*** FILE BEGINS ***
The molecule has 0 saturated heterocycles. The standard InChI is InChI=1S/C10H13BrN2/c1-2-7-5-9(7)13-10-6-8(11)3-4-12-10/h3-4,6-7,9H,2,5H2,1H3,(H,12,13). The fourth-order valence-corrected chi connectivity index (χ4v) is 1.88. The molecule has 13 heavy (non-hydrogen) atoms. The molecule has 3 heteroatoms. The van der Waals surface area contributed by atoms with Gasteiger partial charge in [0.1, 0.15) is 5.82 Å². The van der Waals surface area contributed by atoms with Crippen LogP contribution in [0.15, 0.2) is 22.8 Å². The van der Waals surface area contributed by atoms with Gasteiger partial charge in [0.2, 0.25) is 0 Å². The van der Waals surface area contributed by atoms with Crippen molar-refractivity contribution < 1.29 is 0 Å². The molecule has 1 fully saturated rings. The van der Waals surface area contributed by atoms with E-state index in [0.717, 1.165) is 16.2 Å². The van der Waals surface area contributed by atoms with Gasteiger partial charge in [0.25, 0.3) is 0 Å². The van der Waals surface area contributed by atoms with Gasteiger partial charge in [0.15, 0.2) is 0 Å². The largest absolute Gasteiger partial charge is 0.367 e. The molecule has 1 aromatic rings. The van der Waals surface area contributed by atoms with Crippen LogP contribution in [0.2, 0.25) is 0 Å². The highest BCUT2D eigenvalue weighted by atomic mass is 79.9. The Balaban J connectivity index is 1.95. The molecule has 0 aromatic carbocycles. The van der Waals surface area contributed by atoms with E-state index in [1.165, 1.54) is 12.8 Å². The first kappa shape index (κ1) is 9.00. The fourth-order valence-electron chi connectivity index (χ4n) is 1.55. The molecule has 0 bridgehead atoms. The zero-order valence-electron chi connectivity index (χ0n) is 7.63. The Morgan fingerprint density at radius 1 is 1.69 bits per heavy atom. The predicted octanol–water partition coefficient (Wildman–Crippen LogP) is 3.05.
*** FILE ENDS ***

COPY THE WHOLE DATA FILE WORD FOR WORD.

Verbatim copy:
The molecule has 0 saturated heterocycles. The standard InChI is InChI=1S/C10H13BrN2/c1-2-7-5-9(7)13-10-6-8(11)3-4-12-10/h3-4,6-7,9H,2,5H2,1H3,(H,12,13). The fourth-order valence-corrected chi connectivity index (χ4v) is 1.88. The molecule has 13 heavy (non-hydrogen) atoms. The molecule has 3 heteroatoms. The van der Waals surface area contributed by atoms with Gasteiger partial charge in [0.1, 0.15) is 5.82 Å². The van der Waals surface area contributed by atoms with Crippen LogP contribution in [0.15, 0.2) is 22.8 Å². The van der Waals surface area contributed by atoms with Gasteiger partial charge in [0.2, 0.25) is 0 Å². The van der Waals surface area contributed by atoms with Crippen molar-refractivity contribution < 1.29 is 0 Å². The molecule has 1 fully saturated rings. The van der Waals surface area contributed by atoms with E-state index in [0.717, 1.165) is 16.2 Å². The van der Waals surface area contributed by atoms with Gasteiger partial charge in [0.25, 0.3) is 0 Å². The van der Waals surface area contributed by atoms with Gasteiger partial charge in [0.15, 0.2) is 0 Å². The largest absolute Gasteiger partial charge is 0.367 e. The molecule has 1 aromatic rings. The van der Waals surface area contributed by atoms with Crippen LogP contribution in [0.2, 0.25) is 0 Å². The highest BCUT2D eigenvalue weighted by atomic mass is 79.9. The Balaban J connectivity index is 1.95. The molecule has 0 aromatic carbocycles. The van der Waals surface area contributed by atoms with E-state index in [1.165, 1.54) is 12.8 Å². The first kappa shape index (κ1) is 9.00. The fourth-order valence-electron chi connectivity index (χ4n) is 1.55. The molecule has 0 bridgehead atoms. The zero-order valence-electron chi connectivity index (χ0n) is 7.63. The Morgan fingerprint density at radius 1 is 1.69 bits per heavy atom. The predicted octanol–water partition coefficient (Wildman–Crippen LogP) is 3.05.